- Policy managed apps can receive data from all apps. So the user can copy data from Dropbox to Outlook if they need to.
- Cut, copy and paste can only be performed between policy managed apps, or from other apps to policy managed apps. But the user will not be able to copy and paste from a policy managed app like Outlook to an unmanaged app like Dropbox or Safari.
- For good measure I have also required a PIN for access to the policy managed apps. The user has not enrolled the device in Intune for MDM, so a device-level PIN isn’t enforced. The app policy will enforce the PIN at the app level instead.
After creating the policy we then need to go into the policy settings and configure an assignment to target the policy to a security group. Again I am using the same security group that is used to assign my Intune licenses.
The policy assignment doesn’t take effect until the device or application checks in. You can see the status of the app policy for a user in the App protection user report that is available in the Intune App Protection area of the Azure portal. In the example below, the user’s Word app has picked up the app policy, but the other apps haven’t yet applied it.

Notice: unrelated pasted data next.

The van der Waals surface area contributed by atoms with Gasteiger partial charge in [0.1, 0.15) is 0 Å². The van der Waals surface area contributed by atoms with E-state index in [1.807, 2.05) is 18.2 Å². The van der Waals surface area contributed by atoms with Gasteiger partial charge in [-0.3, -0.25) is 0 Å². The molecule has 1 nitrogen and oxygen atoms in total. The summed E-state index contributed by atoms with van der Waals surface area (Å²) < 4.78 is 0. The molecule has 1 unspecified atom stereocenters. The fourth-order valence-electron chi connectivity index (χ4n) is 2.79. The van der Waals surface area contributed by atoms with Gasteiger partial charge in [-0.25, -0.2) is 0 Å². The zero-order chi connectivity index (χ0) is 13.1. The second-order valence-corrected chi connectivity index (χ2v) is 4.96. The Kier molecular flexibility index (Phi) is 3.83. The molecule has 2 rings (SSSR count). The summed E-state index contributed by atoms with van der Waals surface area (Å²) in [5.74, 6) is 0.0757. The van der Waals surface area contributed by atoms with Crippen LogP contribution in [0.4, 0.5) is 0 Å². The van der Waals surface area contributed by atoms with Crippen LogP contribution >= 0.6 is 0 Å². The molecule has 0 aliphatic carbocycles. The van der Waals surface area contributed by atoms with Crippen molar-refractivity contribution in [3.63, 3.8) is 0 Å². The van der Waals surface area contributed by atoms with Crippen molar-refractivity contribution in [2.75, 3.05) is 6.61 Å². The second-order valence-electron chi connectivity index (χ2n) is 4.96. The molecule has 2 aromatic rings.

Word will now enforce the configured policy by preventing the user from saving corporate data to unmanaged apps. For example, a Word document opened from OneDrive for Business can’t be saved to Dropbox.
As you can see it is possible to use Intune mobile application management to prevent corporate data from leaking when it is accessed by users on personal devices. These features do require an Intune license for the user, but do not require the user to enrol their personal device for full MDM, which is often more appealing to them as they don’t need to allow total control over the device by corporate IT.
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Intune company portal is not working if I block browser based access. ? How to resolve this issue ?
When you get the “Oops Something Went Wrong” message, what did you do to fix the issue? I have a conditional access policy, preventing users from using a native client, and users sporadically get this message. If you have any information, I would greatly appreciate it.